• Whenever you working with a customer, do your best to provide a narrow base line picture that caps their investment.  Do give them options, and do cover your bases (you are not in business to lose money).  When possible, give them two to three alternative choices (i.e. this is the cost to fix, this is the cost to replace or cost to fix, and here are two replacements).
  • Use any down turn as an opportunity to review options; be open to change and adapt as necessary. 

What lessons have you learned when something bad happened in your business?  Please share them in the comments below.

Peter Abraham
Former CEO of Dynamic Net, Inc. Will be transitioning to a new career in the near future.
Peter Abraham

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Peter Abraham

4 Responses to “Lessons learned from a lightning storm”

  1. Mark Vang says:

    Peter, it sounds like the tech support at your previous phone service provider did a very handy job of talking themselves out of a loyal long-term customer. Converting your 15yr old system to a new sale should have been the first thing that popped into their heads.

    If they were in some indispensible niche market I could see how they could stay in business with that attitude but as you discovered, there are lots of options for business-grade phone systems including VOIP systems.

    I would bet that the new system puts much greater control in your hands so you won’t have pay someone else whenever you want to update menu options, etc. Sure you’ve got a bit of a learning curve ahead of you but you’re in the learning curve business anyway, right?

    With your recent storm experience, perhaps it’s time to review your UPS/Surge Protection systems and make sure none of those were damaged and perhaps upgrade to something that won’t let your critical infrastructure systems get zapped again. (Though I imagine you are already working on that.)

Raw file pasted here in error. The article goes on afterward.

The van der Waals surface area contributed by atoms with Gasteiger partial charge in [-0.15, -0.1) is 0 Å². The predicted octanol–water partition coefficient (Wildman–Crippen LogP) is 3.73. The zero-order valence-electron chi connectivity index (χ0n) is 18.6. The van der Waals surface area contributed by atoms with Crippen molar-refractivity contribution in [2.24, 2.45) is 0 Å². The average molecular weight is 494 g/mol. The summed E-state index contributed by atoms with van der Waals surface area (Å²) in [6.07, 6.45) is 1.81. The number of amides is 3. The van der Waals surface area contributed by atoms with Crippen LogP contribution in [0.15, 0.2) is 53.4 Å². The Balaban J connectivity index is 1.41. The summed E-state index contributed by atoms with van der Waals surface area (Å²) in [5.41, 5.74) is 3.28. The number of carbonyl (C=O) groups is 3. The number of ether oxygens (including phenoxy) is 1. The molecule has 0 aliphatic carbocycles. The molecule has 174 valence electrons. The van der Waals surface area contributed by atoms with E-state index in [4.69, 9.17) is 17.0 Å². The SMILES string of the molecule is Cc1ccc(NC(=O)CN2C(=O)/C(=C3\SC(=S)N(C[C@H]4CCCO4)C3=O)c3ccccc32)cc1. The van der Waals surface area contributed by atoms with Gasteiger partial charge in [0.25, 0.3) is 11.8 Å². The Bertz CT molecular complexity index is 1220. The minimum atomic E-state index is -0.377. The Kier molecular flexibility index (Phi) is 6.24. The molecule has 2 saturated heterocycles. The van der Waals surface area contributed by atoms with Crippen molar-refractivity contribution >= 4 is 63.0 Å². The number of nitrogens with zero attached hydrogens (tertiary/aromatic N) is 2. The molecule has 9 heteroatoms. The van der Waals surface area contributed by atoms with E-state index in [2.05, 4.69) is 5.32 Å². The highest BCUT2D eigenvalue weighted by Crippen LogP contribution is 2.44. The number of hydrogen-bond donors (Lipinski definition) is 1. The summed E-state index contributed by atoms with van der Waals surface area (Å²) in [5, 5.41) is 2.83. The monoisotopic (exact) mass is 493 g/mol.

Good luck with the repairs!

    -Mark

  2. Agreed, Mark; and it surprised me that during three phone calls between our company and there company, there was no attempt to translate this into a good thing. I shared my concerns over not having a lid on the potential cost of repair; and even though they tried to sell us on VOIP when we first became a customer, they didn’t bring up any alternatives to the repair.

    Yes, the new system puts greater control into our hands.

    We were able to set up custom dial plans for our VIP customers so that if they didn’t get us on the phone (our goal during business hours), they would be given the option to try the support cell phone; and, as a backup, a help desk ticket would be created in any event just in case.

    The phone system was on a surge protector; but I guess not one good enough.

    Thank you.

  3. Dawn Mentzer says:

    Great story, Peter! It really demonstrates how important it is for customers to know what they’re getting and paying for. And having choices gives them the confidence that that you’re looking out for what’s best for them.

    Glad to hear the VoIP system is working out well so far! In my previous professional life, I project managed the development of a business VoIP offering. At that time the Nortel hardware/software just wasn’t quite ready for prime time and the product just didn’t provide the functionality or flexibility that business customers really needed. The technology has come a LONG way since then – and it really hasn’t been that terribly long ago! ;)

  4. Hi Dawn:

    Thank you for your kind words of encouragement.

    The sad part is the company for whom we were a customer for approximately 15-years didn’t try to offer any alternatives to the repair or a way to cap the repair cost sin order ot keep us.

    In any event, the resulting system has browser-based controls over dial plans; and while our goal is to answer every incoming call during business hours, we were able to set up VIP based dial plans based on caller ID where critical customers can page us even if we are on the phone (or after hours). As a backup, the system also creates an emergency support ticket for such calls.

    Thank you.

    P.S. On not that “terribly long ago!” on twitter someone linked a blog article talking about the 1st computer they got — similar to mine, a TRS 80 model 1 with a cassette player for storage… and that reminded me of high school with punch cards… and yes… technology has come a long way in a short period of time.